New York coal proposal proves that energy prices matter

As a comment by Steve Everley on my LinkedIn profile recently noted,

While Cuomo and his team speculate about hypotheticals, people in the real world need affordable energy.

Steve then provided a link to this article, “A sign of a coal comeback in New York.” The article describes how a proposal to repower the coal-fueled Greenridge power plant in Finger Lakes, NY may provide the state’s power users with some much needed relief from skyrocketing electricity rates. In fact, the far more reasonable prices offered by coal, along with its rapidly improving environmental performance, may bring the number of online coal-fueled generation plants in the state up to five by 2015.

As I discussed in a CoalBlog post yesterday, New Yorkers paid over 20 cents per kilowatthour for residential electricity in March 2014 and New York Governor, Andrew Cuomo, has actually put forward a plan that will see the state spending a further $333,000 per megawatthour to subsidize the installation of solar energy across the state. At the same time, Gov. Cuomo has banned fracking, meaning the state has to import much of its natural gas supplies. The massive increases in electricity prices are simply not sustainable.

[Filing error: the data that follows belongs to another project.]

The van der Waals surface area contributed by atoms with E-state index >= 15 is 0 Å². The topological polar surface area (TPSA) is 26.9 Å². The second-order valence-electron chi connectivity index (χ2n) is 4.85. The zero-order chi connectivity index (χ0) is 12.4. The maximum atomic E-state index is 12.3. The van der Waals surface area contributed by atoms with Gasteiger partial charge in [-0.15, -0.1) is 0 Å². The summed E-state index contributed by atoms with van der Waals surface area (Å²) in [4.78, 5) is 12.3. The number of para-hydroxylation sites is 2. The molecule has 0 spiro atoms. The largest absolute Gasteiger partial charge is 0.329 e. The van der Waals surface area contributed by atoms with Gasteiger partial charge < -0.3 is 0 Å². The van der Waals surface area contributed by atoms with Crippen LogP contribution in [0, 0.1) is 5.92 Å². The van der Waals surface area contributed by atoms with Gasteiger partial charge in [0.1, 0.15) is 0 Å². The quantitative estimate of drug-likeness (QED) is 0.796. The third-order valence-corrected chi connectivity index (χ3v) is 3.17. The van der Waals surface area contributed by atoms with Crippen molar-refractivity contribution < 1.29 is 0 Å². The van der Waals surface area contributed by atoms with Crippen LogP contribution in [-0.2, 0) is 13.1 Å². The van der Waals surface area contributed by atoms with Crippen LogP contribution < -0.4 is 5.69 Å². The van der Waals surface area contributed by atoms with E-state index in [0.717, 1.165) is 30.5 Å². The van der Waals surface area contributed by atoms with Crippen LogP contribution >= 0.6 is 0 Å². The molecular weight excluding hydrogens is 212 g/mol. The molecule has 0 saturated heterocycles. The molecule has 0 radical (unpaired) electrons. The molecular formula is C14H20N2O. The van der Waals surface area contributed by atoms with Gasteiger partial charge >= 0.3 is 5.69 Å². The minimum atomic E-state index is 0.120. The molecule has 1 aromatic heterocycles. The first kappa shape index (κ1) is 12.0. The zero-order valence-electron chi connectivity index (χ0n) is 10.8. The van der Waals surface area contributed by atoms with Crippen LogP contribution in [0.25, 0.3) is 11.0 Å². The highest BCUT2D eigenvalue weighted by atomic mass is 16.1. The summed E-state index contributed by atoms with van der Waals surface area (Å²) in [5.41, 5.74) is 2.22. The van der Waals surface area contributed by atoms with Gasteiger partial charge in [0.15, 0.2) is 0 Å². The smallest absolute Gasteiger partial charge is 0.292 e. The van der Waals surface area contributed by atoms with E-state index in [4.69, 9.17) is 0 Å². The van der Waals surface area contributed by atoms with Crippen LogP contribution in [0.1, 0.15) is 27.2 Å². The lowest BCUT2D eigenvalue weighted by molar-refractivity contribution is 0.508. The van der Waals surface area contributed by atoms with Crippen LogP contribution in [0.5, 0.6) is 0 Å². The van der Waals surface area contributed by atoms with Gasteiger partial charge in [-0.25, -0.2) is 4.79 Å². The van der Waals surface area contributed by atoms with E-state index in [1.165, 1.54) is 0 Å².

The repowering of Greenidge shows this winter’s record utility bills could help make coal viable again, at least temporarily. The state’s fracking ban means New York must import its natural gas. Without enough pipeline capacity to meet demand, prices quickly spike as supplies are depleted. According to the plant’s owners, the 104-megawatt plant will meet demand when winter’s gas shortages push up energy prices, which almost doubled during this winter’s polar vortex.

This week, natural gas prices started to creep upwards again as the nation’s power producers brace for the summer’s heat and the demand from air conditioners. The Greenidge plant, which could be online by August if it receives state approval, will mitigate costs in the Finger Lakes region, spokesman Mike McKeon said.

“Bringing it back online means property taxes for schools and the local government, plus it creates jobs,” he said.

There is absolutely no doubt that New York should approve this proposal as doing so will provide much needed price relief and stability to their generation system.

30. May 2014 by Jason Hayes
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